Passion and turtles

Hi everyone,

I just finished reading the excerpt from Still Life with Turtle by David Carroll. How shocked I was to find myself wanting to read more!!

As I began reading the excerpt, I thought “This kid must be blazed.” Carroll describes the first turtle encounter with such intensity that it seems unnatural. After that, the kid was left wanting more and more, and I thought he was addicted as one gets addicted to drugs. “Is this a metaphor for addiction?” I thought.

As I kept reading, I was delighted to realize that the boy had simply discovered passion. He engulfs himself in the “turtle world.” This was a beautiful way of looking at the discovery of new things. I think it would inspire most people to want to learn and travel. The boy says “Turtles, spotted turtles most significantly, were a living text.” (27) This is an active way of looking at your world, and a new trend in English Studies. In a course at Syracuse, we were asked to pick any object and read it as a “text.” I never fully understood the exercise. After reading this except, I finally understand. By looking at living texts, we can immerse ourselves in learning about that subject and we can “read” that subject in its context. The boy’s understanding of turtles is so much richer than anything he would read in a single book. If we, as teachers, could mimic this experience with other topics, we could bring our students to a much higher lever of learning.

As teachers, we should all think of ourselves as the boy, and we should think of his girl friend as our students. Imagine taking your students out into the world and physically showing them why they should care about learning. I know it might not be possible to physically travel someplace with them. But I think if we are creative, we can find ways to mimic the experience.




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4 responses to “Passion and turtles

  1. sunyprof

    Allison, what you say here about “living texts” is so interesting. Yes, the turtle is surely that for Carroll. The sensual description of the object of desire is, for me, metaphor for the intellectual life. What is it our minds fix on with Carroll’s passion for the “turtle world” as you say? You mention taking students out into the world and I agree with that — but this journey can also be a turning inward to find the self and what the self and what the self embraces as its central text.

    For me that has always been a journey with words–I think of my teaching/academic career as a life in words–mine, my students, and the connection to print I have made all of my life.

    But for someone else, the turtle signals a deep commitment to another phenomenom–and it is our work to help kids recognize, name, nurture and “work” that passion. As I said Tuesday night, I came to think of myself as a kind of talent scout — ELA teacher yes — but also a woman with a tuning fork who could feel/hear the vibrations of a student’s interests, talent, “turtle.”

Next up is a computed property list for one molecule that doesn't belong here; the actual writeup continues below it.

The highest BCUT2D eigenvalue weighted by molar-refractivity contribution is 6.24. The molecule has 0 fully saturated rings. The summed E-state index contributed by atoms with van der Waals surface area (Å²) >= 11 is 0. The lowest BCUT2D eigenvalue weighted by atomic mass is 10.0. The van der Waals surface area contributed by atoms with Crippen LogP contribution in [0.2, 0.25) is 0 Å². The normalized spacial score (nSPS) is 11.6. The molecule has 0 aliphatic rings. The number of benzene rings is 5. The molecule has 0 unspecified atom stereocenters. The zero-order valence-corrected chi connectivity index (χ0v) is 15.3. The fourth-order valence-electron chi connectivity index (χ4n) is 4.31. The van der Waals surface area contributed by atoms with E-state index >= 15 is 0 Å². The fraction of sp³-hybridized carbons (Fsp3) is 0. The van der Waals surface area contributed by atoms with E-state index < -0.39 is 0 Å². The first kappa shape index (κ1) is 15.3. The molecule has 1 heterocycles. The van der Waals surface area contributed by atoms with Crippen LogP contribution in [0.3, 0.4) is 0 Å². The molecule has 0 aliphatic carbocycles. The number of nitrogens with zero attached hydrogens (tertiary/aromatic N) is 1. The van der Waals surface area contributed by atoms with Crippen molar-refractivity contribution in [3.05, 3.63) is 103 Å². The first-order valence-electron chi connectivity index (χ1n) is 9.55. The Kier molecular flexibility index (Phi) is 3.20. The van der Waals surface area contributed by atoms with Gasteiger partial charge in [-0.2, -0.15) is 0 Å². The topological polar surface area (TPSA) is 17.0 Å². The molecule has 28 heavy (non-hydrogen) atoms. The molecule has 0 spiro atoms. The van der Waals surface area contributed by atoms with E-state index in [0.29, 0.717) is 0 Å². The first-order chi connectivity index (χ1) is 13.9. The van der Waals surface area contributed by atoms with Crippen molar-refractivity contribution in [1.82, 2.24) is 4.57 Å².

Thank you for posting on this passage from “Still Life with Turtle.” I hope others will let us know that they’re thinking about the reading. KES

  2. jillian24

    I really enjoyed the excerpt and was disappointed to reach the end of text without a resolution. I guess I’ll have to add it, like so many others, to my list.

    I saw it as a discovery of self and the tension that results from the joy of finding passion and the sadness of not being able to share that with those close to you. I was very interested in the relationship with the young girl and would like to know more about it.

    I wonder what students would view as their “turtle world”.


  3. ll123

    Since I was absent for sickness last Tuesday, I didn’t have the handouts for this week’s readings. But through Allison’s discription, and Dr. Stearns’ comment, I feel that this except got be interesting. I especially like Stearns’ “this journey can also be a turning inward to find the self and what the self and what the self embraces as its central text.” Wow, this can be used as a quote for our life experience. I absolutely agree with the self-finding concept.

  4. jexter1

    I enjoyed reading your perspective on “Turtle.” Most intriguing was your interpretation of the boy representing us teachers and the girl friend representing the students. How very true, that is. We should explore literature, themes and pedagogies with the students, not apart from them. Students should be immersed in their learning, which would include hands-on experiences. With physical and visual examples in addition to the reading assigned, students have the chance to find their beliefs and ideas in the world.

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